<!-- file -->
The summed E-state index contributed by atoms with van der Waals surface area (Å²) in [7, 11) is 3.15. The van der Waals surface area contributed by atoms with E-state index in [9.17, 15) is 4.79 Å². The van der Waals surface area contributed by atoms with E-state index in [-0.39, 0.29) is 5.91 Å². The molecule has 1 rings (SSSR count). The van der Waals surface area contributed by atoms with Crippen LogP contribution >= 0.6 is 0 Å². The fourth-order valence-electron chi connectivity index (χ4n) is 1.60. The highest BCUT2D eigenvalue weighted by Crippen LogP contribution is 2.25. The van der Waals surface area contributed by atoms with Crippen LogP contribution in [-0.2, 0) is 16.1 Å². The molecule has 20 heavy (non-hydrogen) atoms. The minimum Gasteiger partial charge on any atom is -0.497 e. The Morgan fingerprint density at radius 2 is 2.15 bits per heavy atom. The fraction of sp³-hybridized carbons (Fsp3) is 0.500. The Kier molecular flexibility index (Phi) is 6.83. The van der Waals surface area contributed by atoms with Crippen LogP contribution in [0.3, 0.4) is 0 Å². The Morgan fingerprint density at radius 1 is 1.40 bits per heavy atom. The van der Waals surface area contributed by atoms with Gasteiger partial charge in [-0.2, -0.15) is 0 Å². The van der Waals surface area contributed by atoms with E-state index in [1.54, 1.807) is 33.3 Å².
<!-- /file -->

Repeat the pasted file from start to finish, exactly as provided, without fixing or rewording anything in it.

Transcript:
The summed E-state index contributed by atoms with van der Waals surface area (Å²) in [7, 11) is 3.15. The van der Waals surface area contributed by atoms with E-state index in [9.17, 15) is 4.79 Å². The van der Waals surface area contributed by atoms with E-state index in [-0.39, 0.29) is 5.91 Å². The molecule has 1 rings (SSSR count). The van der Waals surface area contributed by atoms with Crippen LogP contribution >= 0.6 is 0 Å². The fourth-order valence-electron chi connectivity index (χ4n) is 1.60. The highest BCUT2D eigenvalue weighted by Crippen LogP contribution is 2.25. The van der Waals surface area contributed by atoms with Crippen LogP contribution in [-0.2, 0) is 16.1 Å². The molecule has 20 heavy (non-hydrogen) atoms. The minimum Gasteiger partial charge on any atom is -0.497 e. The Morgan fingerprint density at radius 2 is 2.15 bits per heavy atom. The fraction of sp³-hybridized carbons (Fsp3) is 0.500. The Kier molecular flexibility index (Phi) is 6.83. The van der Waals surface area contributed by atoms with Crippen LogP contribution in [0.3, 0.4) is 0 Å². The Morgan fingerprint density at radius 1 is 1.40 bits per heavy atom. The van der Waals surface area contributed by atoms with Gasteiger partial charge in [-0.2, -0.15) is 0 Å². The van der Waals surface area contributed by atoms with E-state index in [1.54, 1.807) is 33.3 Å².